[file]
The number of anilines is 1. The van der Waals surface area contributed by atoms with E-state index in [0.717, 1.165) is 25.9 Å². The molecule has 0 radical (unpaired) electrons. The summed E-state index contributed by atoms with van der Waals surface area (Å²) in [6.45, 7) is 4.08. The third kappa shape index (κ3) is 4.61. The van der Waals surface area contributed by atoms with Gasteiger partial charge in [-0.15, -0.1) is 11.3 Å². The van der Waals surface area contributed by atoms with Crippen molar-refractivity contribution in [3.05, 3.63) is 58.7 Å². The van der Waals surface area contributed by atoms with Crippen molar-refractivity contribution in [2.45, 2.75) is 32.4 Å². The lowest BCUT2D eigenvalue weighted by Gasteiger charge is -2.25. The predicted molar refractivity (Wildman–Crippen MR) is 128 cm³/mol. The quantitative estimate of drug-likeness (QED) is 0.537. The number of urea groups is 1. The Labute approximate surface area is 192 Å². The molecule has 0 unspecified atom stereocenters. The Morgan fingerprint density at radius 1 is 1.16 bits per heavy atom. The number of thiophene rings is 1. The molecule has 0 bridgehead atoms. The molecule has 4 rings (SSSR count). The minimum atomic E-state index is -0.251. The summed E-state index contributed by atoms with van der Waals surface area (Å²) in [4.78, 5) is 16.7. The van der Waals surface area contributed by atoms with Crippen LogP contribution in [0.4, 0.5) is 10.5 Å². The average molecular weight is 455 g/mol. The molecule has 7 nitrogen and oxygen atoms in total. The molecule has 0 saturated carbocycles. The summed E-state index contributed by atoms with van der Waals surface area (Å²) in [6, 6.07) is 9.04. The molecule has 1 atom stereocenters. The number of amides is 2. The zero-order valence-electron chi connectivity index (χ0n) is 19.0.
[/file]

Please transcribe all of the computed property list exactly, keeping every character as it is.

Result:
The number of anilines is 1. The van der Waals surface area contributed by atoms with E-state index in [0.717, 1.165) is 25.9 Å². The molecule has 0 radical (unpaired) electrons. The summed E-state index contributed by atoms with van der Waals surface area (Å²) in [6.45, 7) is 4.08. The third kappa shape index (κ3) is 4.61. The van der Waals surface area contributed by atoms with Gasteiger partial charge in [-0.15, -0.1) is 11.3 Å². The van der Waals surface area contributed by atoms with Crippen molar-refractivity contribution in [3.05, 3.63) is 58.7 Å². The van der Waals surface area contributed by atoms with Crippen molar-refractivity contribution in [2.45, 2.75) is 32.4 Å². The lowest BCUT2D eigenvalue weighted by Gasteiger charge is -2.25. The predicted molar refractivity (Wildman–Crippen MR) is 128 cm³/mol. The quantitative estimate of drug-likeness (QED) is 0.537. The number of urea groups is 1. The Labute approximate surface area is 192 Å². The molecule has 0 unspecified atom stereocenters. The Morgan fingerprint density at radius 1 is 1.16 bits per heavy atom. The number of thiophene rings is 1. The molecule has 0 bridgehead atoms. The molecule has 4 rings (SSSR count). The minimum atomic E-state index is -0.251. The summed E-state index contributed by atoms with van der Waals surface area (Å²) in [4.78, 5) is 16.7. The van der Waals surface area contributed by atoms with Crippen LogP contribution in [0.4, 0.5) is 10.5 Å². The average molecular weight is 455 g/mol. The molecule has 7 nitrogen and oxygen atoms in total. The molecule has 0 saturated carbocycles. The summed E-state index contributed by atoms with van der Waals surface area (Å²) in [6, 6.07) is 9.04. The molecule has 1 atom stereocenters. The number of amides is 2. The zero-order valence-electron chi connectivity index (χ0n) is 19.0.